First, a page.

The World Preservation Foundation is an organization based in the United Kingdom devoted to researching the most effective means to reduce global warming urgently.  The primary conclusion of the prestigious scientists studying this issue is that over fifty percent of all human caused greenhouse gas emissions are from livestock raising (and the dietary patterns that drive it). This figure was derived from a 2009 report from the Worldwatch Institute in addition to the United Nations’ famous report, Livestock’s Long Shadow, which argues that livestock farming is one of the most significant contributors to this serious environmental problem.1 This means that a 50 percent reduction in livestock products worldwide could result in a minimum 25 percent reduction in GHG emissions.2 Those are huge figures! Imagine what we could accomplish if we all ate less meat.  Unfortunately meat consumption is still rising throughout the world.

Why is the production of animal meat from factory farms so detrimental to our planet? Livestock farming contributes methane, ozone, black carbon and nitrous oxide to the environment, as well as carbon dioxide.  These gases warm the planet rapidly, which will result in ever more challenging environmental problems if we do not take action to limit emissions.  For instance, methane interacts with aerosols in the atmosphere and becomes 28 times stronger than carbon dioxide over the course of a century to increase the global warming process.  Additionally, the potency of methane to carbon dioxide increases over time, trapping 100 times more heat over 5 years.  Also note, scientists have shown that black carbon (aka soot) is responsible for 45 percent of the warming of the Artic.  Black carbon is 680 times as heat-trapping as carbon dioxide and it causes ice sheets and glaciers around the world to melt even faster.3  Brazilian researchers have found black carbon in the most rapidly warming areas of Antarctica, where 50 percent is related to the burning of trees in the Amazon, and 40 percent to the livestock industry.4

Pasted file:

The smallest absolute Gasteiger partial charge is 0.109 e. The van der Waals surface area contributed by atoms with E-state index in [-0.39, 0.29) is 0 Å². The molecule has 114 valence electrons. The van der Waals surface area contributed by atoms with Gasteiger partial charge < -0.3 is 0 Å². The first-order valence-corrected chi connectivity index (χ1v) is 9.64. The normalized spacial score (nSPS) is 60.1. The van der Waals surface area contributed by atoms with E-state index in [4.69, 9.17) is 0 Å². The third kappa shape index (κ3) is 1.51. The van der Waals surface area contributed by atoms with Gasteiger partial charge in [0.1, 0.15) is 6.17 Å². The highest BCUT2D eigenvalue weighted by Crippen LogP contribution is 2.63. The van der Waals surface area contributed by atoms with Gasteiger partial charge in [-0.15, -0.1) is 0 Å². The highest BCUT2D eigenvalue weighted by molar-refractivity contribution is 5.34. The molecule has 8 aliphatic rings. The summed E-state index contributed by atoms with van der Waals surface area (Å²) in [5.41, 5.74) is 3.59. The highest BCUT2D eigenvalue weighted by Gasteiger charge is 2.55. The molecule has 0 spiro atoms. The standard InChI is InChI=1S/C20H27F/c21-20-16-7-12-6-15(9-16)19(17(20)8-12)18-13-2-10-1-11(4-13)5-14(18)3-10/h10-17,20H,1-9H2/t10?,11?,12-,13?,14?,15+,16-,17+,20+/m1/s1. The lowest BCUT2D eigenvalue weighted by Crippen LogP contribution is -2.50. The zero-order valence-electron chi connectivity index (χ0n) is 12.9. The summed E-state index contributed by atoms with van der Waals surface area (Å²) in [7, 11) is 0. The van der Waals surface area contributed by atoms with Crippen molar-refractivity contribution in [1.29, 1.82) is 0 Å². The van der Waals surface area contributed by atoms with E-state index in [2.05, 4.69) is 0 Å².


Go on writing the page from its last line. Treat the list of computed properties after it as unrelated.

How does livestock create black carbon? It actually comes from animal waste produced on factory farms, waste processing, and the burning of vegetation to accommodate crops used to feed livestock.  NASA’s Goddard Institute for Space Studies reports that cutting black carbon produced from biofuels like wood or dung could help reduce the estimated 1.5 million premature deaths per year attributed to biofuel soot.5

In addition to the above statistics, there really are so many environmental consequences to eating meat that we don’t think about as we peruse the aisles of the grocery store.  For example, the raising of animals for food production sacrifices much more land than would the amount of land used to grow fruits, vegetables, and other plant crops.  We are now clearing acres upon acres of the rainforest to feed the growing demand for animal products in developing nations.  Not only does this cleared land sacrifice the original forest and its capacity to sequester carbon in trees or in the soil, but these lost trees sacrifice a tragic amount of plant and animal species.  It is truly sad to imagine the loss of life in the rainforest due to human inflicted degradation. Statistically we are talking big numbers: two thirds of the plant and animal species on earth reside in tropical forests, of which 5 million acres are destroyed every year releasing 2 billion tons of CO2 into the atmosphere, contributing 20-to 25% of global warming.These dense forests are the “lungs of the earth” and our healthy survival is potentially dependent on their existence. 

Not eating meat or reducing our consumption is highly protective to our health, but we all should take note that we are doing a huge service to the planet and posterity by avoiding meat and sharing meat-free meals with our families and friends.  Check out www.worldpreservationfoundation.org for more information.

 

References:

1. Livestock’s Long Shadow, Food and Agriculture Organization of the United Nations, 2006.

2. Livestock and Climate Change, Robert Goodland and Jeff Anhang, Worldwatch Institute, November/December 2009

3. A number of studies have addressed this issue, particularly those by Professor Heitor Evangelista and colleagues of Janeiro State University in Brazil, Professor Mark Jackson of the University of California at Berkeley, Greenpeace and Friends of the Earth. See news reports by Lauren Morello, “Cutting Soot Emissions May Slow Climate Change in the Arctic,” Scientific American, August 2, 2010,http://www.scientificamerican.com/article.cfm?id=cutting-soot-emissions-may-slow-climatechange-in-the-arctic as well as by Randy Boswell, “Soot Is Second Leading Cause of Climate Change: Study,” Ottawa Citizen, August 1, 2010,http://www.ottawacitizen.com/technology/Soot+second+leading+cause+